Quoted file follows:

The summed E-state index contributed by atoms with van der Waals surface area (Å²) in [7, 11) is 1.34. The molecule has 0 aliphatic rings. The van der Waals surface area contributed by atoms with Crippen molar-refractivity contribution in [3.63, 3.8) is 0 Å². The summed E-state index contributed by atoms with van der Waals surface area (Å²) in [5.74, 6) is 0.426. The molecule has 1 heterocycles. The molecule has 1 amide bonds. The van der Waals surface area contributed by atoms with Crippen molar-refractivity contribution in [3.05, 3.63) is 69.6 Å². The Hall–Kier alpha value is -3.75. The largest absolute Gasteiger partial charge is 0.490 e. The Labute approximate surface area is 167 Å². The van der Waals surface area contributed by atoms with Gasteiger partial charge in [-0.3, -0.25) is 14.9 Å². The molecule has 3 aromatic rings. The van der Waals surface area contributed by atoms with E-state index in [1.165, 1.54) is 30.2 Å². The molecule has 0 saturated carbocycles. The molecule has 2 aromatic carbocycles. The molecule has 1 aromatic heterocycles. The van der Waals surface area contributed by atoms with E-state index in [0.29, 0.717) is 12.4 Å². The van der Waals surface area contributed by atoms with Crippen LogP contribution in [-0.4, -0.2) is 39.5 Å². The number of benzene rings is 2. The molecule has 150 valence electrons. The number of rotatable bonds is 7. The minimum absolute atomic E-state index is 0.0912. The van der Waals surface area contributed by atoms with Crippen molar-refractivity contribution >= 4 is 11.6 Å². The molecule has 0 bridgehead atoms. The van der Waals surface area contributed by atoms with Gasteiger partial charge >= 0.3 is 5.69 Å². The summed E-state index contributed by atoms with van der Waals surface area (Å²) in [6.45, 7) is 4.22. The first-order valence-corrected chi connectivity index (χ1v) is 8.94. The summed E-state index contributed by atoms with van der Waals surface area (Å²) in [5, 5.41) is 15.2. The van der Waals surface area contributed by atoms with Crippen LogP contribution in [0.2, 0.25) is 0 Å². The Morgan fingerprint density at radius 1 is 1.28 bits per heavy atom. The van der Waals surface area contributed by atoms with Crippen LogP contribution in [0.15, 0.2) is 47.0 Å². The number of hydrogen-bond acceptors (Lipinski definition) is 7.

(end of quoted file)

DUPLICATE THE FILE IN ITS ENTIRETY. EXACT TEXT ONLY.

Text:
The summed E-state index contributed by atoms with van der Waals surface area (Å²) in [7, 11) is 1.34. The molecule has 0 aliphatic rings. The van der Waals surface area contributed by atoms with Crippen molar-refractivity contribution in [3.63, 3.8) is 0 Å². The summed E-state index contributed by atoms with van der Waals surface area (Å²) in [5.74, 6) is 0.426. The molecule has 1 heterocycles. The molecule has 1 amide bonds. The van der Waals surface area contributed by atoms with Crippen molar-refractivity contribution in [3.05, 3.63) is 69.6 Å². The Hall–Kier alpha value is -3.75. The largest absolute Gasteiger partial charge is 0.490 e. The Labute approximate surface area is 167 Å². The van der Waals surface area contributed by atoms with Gasteiger partial charge in [-0.3, -0.25) is 14.9 Å². The molecule has 3 aromatic rings. The van der Waals surface area contributed by atoms with E-state index in [1.165, 1.54) is 30.2 Å². The molecule has 0 saturated carbocycles. The molecule has 2 aromatic carbocycles. The molecule has 1 aromatic heterocycles. The van der Waals surface area contributed by atoms with E-state index in [0.29, 0.717) is 12.4 Å². The van der Waals surface area contributed by atoms with Crippen LogP contribution in [-0.4, -0.2) is 39.5 Å². The number of benzene rings is 2. The molecule has 150 valence electrons. The number of rotatable bonds is 7. The minimum absolute atomic E-state index is 0.0912. The van der Waals surface area contributed by atoms with Crippen molar-refractivity contribution >= 4 is 11.6 Å². The molecule has 0 bridgehead atoms. The van der Waals surface area contributed by atoms with Gasteiger partial charge >= 0.3 is 5.69 Å². The summed E-state index contributed by atoms with van der Waals surface area (Å²) in [6.45, 7) is 4.22. The first-order valence-corrected chi connectivity index (χ1v) is 8.94. The summed E-state index contributed by atoms with van der Waals surface area (Å²) in [5, 5.41) is 15.2. The van der Waals surface area contributed by atoms with Crippen LogP contribution in [0.2, 0.25) is 0 Å². The Morgan fingerprint density at radius 1 is 1.28 bits per heavy atom. The van der Waals surface area contributed by atoms with Crippen LogP contribution in [0.15, 0.2) is 47.0 Å². The number of hydrogen-bond acceptors (Lipinski definition) is 7.